Most beer drinkers already know about hops, the small nuggets of joy that bring bitterness and life to beer, but there’s also a lot more to hops than meets the eye. In this article we’ll explore what a hop really is and some varieties that many brewers are using to up their game.

Originally, hops were never used in beer brewing. The first bittering ingredients in archaic ales included things like sweet gale, mugwort, yarrow, ground ivy, and horehound, with adjunct ingredients like wormwood, anise, cinnamon, and juniper. These ingredients in combination were soon recognized as “gruit”, a mixture used before the extensive use of hops. Some breweries still use these ingredients to honor the old traditions, but these types of beer are getting harder and harder to find.

It wasn’t until the 13th century that hop cultivation and its usage in beer started to threaten gruit. Lots of people shunned hops early on calling them a “wicked and pernicious weed.” Their use was banned in many European regions for reasons from farmer’s rights and taxation to odd political agendas and propaganda. Hop cultivation only grew into a trend in the early 1600’s when many protestants and religious based groups started to prefer the taste of hopped ales to gruited beers. Heavily hopped beers also aided in the beers longevity, leading to the popular IPAs that we have grown to love.

Moist temperate climates around the 48th parallel are where hops grow best, with Germany, the US, and Ethiopia being the top three producers in the world. There are also many types of hops that grow only in specific areas like Galaxy hops out of New Zealand, and Zenith hops in England. While many countries grow hops specifically for beer, there are plenty of farms that develop them for their medicinal properties and their positive effects on recent bee populations.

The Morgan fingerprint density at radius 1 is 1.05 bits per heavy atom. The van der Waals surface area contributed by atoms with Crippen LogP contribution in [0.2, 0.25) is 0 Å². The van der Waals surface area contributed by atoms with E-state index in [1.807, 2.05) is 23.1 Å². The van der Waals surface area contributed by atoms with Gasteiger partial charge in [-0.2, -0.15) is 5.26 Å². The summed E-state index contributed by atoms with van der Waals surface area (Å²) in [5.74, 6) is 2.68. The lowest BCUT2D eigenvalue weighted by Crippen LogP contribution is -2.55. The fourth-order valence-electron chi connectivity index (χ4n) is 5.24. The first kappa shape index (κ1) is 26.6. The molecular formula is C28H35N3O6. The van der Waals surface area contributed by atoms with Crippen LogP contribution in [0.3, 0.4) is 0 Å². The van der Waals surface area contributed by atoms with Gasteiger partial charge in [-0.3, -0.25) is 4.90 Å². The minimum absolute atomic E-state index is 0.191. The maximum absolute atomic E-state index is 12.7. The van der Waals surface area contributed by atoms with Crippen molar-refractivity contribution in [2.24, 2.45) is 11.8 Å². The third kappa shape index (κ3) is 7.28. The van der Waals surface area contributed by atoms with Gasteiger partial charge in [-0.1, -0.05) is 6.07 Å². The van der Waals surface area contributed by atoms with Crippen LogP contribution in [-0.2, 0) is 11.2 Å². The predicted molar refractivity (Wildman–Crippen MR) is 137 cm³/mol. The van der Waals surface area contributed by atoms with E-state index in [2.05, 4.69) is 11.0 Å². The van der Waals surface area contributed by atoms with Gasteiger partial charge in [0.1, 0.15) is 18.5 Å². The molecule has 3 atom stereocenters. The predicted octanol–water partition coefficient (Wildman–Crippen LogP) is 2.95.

The flavors and aromas in hops can be attributed to four main chemical groups, alpha-acids, beta-acids, essential oils, and flavonoids.

Hop farmers and growers have long studied the flavors, aromas, and properties of hops, and play heavily with their genetics, growth, and germination to induce different combinations of hop profiles. Different combinations of hops are used in collections of beer to hit on certain aspects that brewers see as beneficial and positive. This has lead to a large variety of hops being grown all over the world with their personal tone.

Let’s explore some varieties shall we?

Hops are complex, interesting, and wonderful, and while there is much more history, knowledge, and variety behind them we’ll leave the rest of the discovering up to you. As always, drink well and be merry. Cheers!



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